In Balinese Hinduism, Nusa Penida is considered an extremely holy place. Known as the “Island of Black Magic,” Nusa Penida attracts pilgrims from all over Bali who wish to achieve balance (between good and evil) in their life. For these pilgrims, a journey to this wondrous and foreboding island is a must.
For regular travelers like you and me though, a tour of Nusa Penida is just as enthralling. This one of the most spectacular and beautiful places in not only Bali but all of Indonesia. A trip to Nusa Penida should be on everyone’s bucket list, whether they’ve actually heard about this island or not.
Join me as I share with you everything that I have learned about this magical. Over the course of this guide, I’m going to talk about how to get to Nusa Penida, where to stay, how to get around the (bad but no so horrible) roads. By the end of this article, you’ll know just about everything that there is to do on Nusa Penida and will be chomping at the bit to go there yourself.
So let’s get to it then!
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There are plenty of places to stay on Nusa Penida, particularly around the north of the island. Here, you’ll find all the usual forms of accommodation, like guesthouses, hostels, homestays, and a number of resorts. The area around Toyapakeh actually looks very similar to some places on the mainland of Bali at times, which is a sign of its ongoing development.
That being said, the grand majority of the island is very under-developed. Outside of Nusa Penida’s top attractions, there really isn’t a lot in the way of lodging. There are some lone guesthouses here and there but they can be far and few in-between.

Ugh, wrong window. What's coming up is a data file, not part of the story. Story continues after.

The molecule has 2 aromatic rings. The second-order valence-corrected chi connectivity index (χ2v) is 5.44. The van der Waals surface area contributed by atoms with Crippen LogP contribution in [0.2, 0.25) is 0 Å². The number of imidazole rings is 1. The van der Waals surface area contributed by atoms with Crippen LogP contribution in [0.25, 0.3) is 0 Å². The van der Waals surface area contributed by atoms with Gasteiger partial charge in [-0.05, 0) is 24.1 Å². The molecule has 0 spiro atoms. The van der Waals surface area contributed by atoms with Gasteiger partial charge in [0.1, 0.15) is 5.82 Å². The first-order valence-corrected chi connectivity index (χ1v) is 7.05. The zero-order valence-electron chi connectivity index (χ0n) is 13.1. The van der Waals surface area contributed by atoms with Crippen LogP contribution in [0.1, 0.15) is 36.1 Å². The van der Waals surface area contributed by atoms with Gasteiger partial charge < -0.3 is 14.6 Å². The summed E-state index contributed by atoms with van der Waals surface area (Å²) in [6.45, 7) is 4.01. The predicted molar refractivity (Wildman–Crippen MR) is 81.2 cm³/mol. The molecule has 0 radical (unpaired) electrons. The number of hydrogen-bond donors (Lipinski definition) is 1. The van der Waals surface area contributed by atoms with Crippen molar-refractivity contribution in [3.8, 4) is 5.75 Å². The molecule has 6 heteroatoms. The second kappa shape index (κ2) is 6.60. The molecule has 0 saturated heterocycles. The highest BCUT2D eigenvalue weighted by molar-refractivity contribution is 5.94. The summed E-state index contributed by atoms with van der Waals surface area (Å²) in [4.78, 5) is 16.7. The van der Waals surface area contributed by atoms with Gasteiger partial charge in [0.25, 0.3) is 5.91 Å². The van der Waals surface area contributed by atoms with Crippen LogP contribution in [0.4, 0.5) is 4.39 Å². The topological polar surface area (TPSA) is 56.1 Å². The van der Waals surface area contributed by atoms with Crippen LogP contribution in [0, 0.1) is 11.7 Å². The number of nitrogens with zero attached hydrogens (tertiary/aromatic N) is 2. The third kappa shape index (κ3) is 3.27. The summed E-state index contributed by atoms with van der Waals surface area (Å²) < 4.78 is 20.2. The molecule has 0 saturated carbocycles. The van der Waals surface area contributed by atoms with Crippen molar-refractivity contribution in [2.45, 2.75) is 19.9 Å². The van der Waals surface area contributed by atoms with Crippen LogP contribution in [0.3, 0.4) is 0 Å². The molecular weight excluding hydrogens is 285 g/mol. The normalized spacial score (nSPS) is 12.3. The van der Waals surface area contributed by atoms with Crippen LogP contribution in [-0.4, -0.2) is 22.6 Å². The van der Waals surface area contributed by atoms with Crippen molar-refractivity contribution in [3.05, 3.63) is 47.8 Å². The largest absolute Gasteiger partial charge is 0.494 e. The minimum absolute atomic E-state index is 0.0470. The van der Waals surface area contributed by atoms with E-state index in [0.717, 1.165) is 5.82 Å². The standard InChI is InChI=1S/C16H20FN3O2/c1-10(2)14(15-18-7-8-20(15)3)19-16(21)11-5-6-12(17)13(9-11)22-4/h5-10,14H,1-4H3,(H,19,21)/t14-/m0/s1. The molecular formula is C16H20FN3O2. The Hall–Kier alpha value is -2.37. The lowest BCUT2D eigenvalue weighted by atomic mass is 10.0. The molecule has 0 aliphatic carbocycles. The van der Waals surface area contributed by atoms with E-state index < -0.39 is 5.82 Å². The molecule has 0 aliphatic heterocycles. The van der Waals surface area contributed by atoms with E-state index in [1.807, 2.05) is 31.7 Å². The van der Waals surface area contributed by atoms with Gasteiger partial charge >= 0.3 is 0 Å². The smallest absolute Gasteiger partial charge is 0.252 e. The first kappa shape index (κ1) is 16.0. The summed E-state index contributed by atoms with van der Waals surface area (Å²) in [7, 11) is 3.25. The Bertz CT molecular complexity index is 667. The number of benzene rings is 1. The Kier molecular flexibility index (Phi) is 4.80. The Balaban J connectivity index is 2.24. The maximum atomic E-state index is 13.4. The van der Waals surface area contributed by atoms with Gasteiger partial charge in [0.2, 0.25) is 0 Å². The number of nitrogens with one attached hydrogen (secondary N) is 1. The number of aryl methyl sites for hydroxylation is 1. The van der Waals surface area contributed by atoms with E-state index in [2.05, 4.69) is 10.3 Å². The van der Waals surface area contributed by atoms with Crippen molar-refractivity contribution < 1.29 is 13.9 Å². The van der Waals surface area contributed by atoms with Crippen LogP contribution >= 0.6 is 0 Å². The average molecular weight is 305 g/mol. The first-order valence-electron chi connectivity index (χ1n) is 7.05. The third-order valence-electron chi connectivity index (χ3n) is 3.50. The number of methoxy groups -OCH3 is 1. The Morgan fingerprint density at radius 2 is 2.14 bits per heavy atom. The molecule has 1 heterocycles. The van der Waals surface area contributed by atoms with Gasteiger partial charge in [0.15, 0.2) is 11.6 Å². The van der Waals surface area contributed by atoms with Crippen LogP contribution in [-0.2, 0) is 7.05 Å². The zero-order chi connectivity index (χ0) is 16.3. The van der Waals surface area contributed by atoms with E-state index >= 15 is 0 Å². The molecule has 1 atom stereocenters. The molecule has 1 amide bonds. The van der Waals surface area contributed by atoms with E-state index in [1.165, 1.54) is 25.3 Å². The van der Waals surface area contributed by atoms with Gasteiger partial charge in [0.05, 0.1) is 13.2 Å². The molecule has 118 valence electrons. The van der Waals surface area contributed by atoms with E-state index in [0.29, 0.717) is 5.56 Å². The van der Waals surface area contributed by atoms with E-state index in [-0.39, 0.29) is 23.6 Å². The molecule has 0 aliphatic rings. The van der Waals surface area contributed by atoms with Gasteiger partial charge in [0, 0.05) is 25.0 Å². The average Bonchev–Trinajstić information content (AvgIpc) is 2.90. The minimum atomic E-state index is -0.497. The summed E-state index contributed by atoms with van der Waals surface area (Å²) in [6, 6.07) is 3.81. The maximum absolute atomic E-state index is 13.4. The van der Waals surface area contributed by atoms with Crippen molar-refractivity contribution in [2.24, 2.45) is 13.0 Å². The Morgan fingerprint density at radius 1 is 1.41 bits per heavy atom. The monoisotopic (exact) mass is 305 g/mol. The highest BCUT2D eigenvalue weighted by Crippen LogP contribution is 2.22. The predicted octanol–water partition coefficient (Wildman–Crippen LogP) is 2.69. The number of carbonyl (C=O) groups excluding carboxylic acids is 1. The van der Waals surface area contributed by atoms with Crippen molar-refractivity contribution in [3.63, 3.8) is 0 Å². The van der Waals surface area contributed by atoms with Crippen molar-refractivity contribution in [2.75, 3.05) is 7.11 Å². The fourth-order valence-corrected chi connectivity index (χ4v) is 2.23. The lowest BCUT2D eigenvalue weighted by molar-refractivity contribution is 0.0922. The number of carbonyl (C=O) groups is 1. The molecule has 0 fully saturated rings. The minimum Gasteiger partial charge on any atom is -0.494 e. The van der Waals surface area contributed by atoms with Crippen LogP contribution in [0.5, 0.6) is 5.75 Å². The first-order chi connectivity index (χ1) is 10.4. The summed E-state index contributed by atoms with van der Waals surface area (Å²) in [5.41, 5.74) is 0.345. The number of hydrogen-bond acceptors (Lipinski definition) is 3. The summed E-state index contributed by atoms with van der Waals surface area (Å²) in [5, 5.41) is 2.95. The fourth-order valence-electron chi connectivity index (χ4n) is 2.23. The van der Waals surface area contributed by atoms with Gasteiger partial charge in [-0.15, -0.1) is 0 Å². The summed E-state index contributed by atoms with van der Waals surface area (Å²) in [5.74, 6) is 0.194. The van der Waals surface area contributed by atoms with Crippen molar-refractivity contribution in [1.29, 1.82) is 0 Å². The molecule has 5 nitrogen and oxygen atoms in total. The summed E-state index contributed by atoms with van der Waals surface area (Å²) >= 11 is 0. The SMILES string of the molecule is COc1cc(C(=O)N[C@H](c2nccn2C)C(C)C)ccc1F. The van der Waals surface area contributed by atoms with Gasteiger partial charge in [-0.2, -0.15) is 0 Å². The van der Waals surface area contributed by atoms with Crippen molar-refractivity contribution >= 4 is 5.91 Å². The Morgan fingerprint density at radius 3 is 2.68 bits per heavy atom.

Finding the right base on Nusa Penida is imperative to explore the island. You will need to stay somewhere well-connected, convenient, and near a warung or two if you plan on acing this trip. I suggest you stay mobile and sleep in multiple locations.
For more epic hostel options, be sure to check out our in-depth review of Nusa Penida’s best backpacker accommodation.
Nuansa Penida Hostel – Best Hostel on Nusa Penida
Definitely the best hostel on Nusa Penida at the moment. Nuansa Hostel features several dormitories, a pool area, and free breakfast every morning. Being located on Nusa Penida, Nuansa is quite laid back and the hostel itself claims that life here is “like Bali 30 years ago.”
Kubu Indah Guesthouse – Best Homestay on Nusa Penida
I found this place randomly while exploring and it turned out to be one of my favorite places to stay on Nusa Penida. The amenities are somewhat standard but the hosts are really nice and the grounds are really clean. The best part was the location though: Kelingking Beach, Banah Cliffs, and Tembeling are all 20 minutes away.
Nusa Garden Bungalow – Best Budget Lodge on Nusa Penida
A pretty basic budget hotel on Nusa Penida that doesn’t really give you a lot besides four walls and a roof. There’s no air-con and the staff reportedly pretty passive. But it’s the best deal on Nusa Penida so we can’t complain.
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How to Get to Nusa Penida
People travel to Nusa Penida in one of two ways:
- By boat/tour from Nusa Lembongan.
- By boat/tour from Sanur (Bali).
If you plan on visiting the island independently, then you can catch a ferry from Nusa Lembongan to Nusa Penida at the famous Yellow Bridge. Public boats leave when full and will run from sunup to sundown, which is around 7 am-4 pm. Note that the many boats to Nusa Penida will not disembark at peak low-tide.
Tickets for the Nusa Penida-Nusa Lembongan public boat will cost 50,000 rupiah. Travel time is 10-15 minutes.
Most people travel from mainland Bali to Nusa Penida by catching a fast boat at Sanur. From Sanur, there are a dozen ferry companies offering transfers throughout the day so you shouldn’t be lack of options. Tickets should cost around 200,000-300,000 rupiah.